The self-balancing electric boards known as “hoverboards” have become wildly popular over the last few months in London — but might not be for much longer. The Metropolitan Police warned on Twitter that people using the devices are breaking the law.
In a tweet sent on Sunday night, the account MPS Specials warned that the device, as a “self-balancing scooter,” is “illegal” to ride in public.
The tweet links to “Segway Guidance From The Department of Transport.” Here’s a relevant section — emphasis ours:
1.”I have a self-balancing scooter and I want to ride in on the public road, is it legal for road use?”
No. Vehicles must be approved via ECWVTA or MSVA in order to be licensed and registered. Self-balancing scooters would not currently meet the requirements of these schemes so are not legal for road use.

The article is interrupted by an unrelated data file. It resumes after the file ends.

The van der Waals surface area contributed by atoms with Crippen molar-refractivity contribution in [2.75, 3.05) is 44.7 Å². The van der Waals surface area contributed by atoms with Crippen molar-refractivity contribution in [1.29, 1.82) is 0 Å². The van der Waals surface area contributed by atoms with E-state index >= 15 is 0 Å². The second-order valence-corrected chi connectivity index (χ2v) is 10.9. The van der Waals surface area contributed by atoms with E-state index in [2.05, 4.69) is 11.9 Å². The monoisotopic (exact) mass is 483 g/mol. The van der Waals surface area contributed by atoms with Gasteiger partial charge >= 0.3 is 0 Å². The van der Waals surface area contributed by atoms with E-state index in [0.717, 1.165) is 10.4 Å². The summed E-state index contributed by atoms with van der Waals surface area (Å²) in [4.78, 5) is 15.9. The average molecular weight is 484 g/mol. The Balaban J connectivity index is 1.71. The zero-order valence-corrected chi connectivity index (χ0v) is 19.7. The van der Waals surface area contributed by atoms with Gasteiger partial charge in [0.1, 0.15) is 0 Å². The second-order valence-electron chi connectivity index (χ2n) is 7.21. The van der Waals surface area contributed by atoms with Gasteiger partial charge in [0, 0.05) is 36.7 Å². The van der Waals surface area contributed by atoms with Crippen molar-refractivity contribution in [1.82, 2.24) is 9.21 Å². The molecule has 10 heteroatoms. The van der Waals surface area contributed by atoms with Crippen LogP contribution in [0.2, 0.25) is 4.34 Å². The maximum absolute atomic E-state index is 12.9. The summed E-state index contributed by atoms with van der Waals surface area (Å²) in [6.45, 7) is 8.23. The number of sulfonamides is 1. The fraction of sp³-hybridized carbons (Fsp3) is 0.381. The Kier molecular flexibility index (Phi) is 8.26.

2.”I have been riding a self-balancing scooter on the public footway (pavement) outside my house, have I committed an offence?”
Yes. It is an offence under section 72 of the Highway Act 1835 to ride or drive a vehicle on the pavement. It is only an offence under this Act in England and Wales. In Scotland it is an offence under section 129(5) of the Roads (Scotland) Act 1984.
In short, they’re not officially approved so can’t be used on roads, and as vehicles, they can’t be used on pavements either.
This guidance wasn’t drawn up in response to the hoverboard craze: The website they link to specifically discusses segways, another self-balancing electric vehicle. But MPS Specials is arguing that the same rules apply.
The Special Constabulary is also hitting back at claims that it has “banned” hoverboards:
So what will happen if you get caught? No-one has been arrested for hoverboard-riding in London yet, so it’s difficult to know for sure. But in 2011, a South Yorkshire man was fined by a district judge for riding his segway on the pavement. He had to pay £75, The Telegraph reported at the time — plus “£250 costs and a £15 victim surcharge.”